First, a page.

International students have the same work rights as all workers in Australia. The FWO offers advice and assistance to all workers, including international students. You can safely reach out to the FWO if you need help. They provide general advice and also offer an anonymous reporting tool on their website at

Talking to the FWO won’t impact your visa

Your employer does not have the authority to cancel your visa. Only the Department of Home Affairs can make decisions regarding visas. Checking your visa status is not the FWO’s responsibility. Even if you have breached your visa conditions (such as working excessive hours), you can still seek assistance from the FWO. Typically, the Department of Home Affairs does not cancel visas under the Assurance protocol when workplace rights have been violated.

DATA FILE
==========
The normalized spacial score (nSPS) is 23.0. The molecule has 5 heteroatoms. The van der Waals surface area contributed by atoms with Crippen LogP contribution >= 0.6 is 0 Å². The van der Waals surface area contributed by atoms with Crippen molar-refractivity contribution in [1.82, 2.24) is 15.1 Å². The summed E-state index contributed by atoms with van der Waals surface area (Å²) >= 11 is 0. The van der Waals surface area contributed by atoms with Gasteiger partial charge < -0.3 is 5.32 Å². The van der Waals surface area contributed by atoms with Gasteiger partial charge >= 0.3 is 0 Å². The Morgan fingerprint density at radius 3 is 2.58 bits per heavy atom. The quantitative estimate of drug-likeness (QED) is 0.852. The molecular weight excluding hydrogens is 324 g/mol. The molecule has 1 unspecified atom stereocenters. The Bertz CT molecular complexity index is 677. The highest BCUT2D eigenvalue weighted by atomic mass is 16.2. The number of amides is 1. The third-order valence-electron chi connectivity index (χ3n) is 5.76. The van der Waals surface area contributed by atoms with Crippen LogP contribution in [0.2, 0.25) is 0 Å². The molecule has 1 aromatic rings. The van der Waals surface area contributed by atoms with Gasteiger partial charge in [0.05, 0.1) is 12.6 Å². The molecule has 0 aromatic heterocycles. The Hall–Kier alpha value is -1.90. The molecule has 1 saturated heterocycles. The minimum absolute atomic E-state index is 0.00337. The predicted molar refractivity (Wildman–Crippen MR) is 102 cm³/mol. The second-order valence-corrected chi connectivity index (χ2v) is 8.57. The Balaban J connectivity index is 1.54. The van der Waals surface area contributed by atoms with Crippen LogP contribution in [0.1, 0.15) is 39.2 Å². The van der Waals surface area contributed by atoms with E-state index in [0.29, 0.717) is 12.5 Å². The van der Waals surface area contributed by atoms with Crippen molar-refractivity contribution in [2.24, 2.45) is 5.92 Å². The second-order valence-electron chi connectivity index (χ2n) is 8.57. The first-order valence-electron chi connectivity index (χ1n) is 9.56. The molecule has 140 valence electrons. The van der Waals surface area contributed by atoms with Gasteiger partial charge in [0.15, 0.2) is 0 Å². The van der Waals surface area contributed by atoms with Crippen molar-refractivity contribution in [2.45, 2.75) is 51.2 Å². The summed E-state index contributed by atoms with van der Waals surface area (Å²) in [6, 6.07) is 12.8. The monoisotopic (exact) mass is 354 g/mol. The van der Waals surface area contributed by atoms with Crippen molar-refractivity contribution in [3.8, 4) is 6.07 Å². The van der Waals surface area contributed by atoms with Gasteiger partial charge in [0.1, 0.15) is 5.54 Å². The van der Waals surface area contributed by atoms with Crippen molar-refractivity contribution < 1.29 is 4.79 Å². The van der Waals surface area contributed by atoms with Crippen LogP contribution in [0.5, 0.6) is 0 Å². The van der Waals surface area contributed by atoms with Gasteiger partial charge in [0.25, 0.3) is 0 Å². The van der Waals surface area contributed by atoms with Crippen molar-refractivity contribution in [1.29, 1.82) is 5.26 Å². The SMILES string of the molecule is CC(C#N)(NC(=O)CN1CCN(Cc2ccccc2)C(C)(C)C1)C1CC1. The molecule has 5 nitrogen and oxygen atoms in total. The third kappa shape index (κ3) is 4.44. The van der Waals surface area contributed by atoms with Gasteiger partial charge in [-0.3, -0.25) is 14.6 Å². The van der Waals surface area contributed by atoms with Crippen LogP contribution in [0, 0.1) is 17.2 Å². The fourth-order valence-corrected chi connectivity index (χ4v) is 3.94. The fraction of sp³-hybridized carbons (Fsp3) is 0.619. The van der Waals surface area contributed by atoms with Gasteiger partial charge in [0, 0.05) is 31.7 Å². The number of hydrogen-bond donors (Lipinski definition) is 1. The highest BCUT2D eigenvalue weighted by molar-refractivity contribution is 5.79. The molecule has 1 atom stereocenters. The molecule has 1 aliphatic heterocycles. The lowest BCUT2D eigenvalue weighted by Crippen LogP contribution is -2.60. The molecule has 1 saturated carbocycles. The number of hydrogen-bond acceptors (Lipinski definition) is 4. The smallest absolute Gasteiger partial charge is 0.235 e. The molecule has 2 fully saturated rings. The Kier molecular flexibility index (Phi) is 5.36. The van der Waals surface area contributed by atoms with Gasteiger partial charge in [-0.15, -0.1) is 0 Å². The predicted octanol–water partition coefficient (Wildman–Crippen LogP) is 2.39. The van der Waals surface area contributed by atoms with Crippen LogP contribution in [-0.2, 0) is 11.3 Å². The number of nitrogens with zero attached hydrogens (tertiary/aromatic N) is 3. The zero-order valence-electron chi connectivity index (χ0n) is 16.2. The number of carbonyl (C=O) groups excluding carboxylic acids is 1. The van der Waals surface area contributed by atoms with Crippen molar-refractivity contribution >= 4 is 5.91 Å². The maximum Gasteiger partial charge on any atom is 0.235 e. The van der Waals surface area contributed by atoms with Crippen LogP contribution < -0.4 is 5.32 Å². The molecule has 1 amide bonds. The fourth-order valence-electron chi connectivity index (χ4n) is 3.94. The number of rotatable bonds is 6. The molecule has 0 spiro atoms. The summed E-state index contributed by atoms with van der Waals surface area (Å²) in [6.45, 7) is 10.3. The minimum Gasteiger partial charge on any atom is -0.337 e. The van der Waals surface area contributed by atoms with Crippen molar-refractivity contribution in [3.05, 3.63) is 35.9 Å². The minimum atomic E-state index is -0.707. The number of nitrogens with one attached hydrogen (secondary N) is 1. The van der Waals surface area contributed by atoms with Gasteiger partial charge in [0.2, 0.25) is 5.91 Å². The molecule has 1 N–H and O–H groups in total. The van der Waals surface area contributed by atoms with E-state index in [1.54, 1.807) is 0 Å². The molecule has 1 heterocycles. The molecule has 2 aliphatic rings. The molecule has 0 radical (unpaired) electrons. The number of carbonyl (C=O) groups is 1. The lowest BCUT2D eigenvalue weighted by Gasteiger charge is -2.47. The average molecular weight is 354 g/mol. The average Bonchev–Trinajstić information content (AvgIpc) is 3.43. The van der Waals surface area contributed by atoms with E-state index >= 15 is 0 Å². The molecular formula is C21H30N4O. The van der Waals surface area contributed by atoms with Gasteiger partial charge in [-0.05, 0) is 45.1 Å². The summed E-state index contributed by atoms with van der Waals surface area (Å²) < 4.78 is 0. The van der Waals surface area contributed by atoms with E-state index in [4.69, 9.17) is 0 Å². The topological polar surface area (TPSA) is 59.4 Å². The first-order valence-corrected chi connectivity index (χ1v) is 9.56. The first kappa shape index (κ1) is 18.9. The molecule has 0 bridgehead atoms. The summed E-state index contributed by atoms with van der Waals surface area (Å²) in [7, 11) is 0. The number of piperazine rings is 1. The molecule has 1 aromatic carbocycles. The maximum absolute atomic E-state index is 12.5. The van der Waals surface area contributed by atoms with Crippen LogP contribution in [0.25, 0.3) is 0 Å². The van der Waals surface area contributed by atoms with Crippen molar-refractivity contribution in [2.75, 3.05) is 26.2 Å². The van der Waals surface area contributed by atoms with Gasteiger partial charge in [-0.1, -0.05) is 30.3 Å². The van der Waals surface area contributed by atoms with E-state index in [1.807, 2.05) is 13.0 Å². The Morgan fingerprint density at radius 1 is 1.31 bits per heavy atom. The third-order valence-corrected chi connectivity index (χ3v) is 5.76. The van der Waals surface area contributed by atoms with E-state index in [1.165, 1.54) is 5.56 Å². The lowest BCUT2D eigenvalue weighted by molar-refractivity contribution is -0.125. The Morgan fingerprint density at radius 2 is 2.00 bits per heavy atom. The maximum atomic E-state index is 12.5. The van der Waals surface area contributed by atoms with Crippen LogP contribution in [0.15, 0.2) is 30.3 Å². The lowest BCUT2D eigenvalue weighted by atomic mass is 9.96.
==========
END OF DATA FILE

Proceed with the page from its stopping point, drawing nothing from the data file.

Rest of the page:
FWO services available in multiple languages

Language is not a barrier when contacting the FWO. They offer their services in various languages, all free of charge.

How to get in touch with the FWO

Contacting the FWO is simple! Just call 13 13 94 or visit their website at

Useful resources and links

For more information on working in Australia as an international student, visit

Refer to the Fair Work Ombudsman (FWO) flyer to learn about the support they can provide for workplace rights concerns. You can also download the free Record my Hours app, available in 18 different languages, to track your working hours and other work-related details. Find the app at

To determine your correct pay rate and entitlements at work, utilize the PACT Calculator (Pay and Conditions Tool) at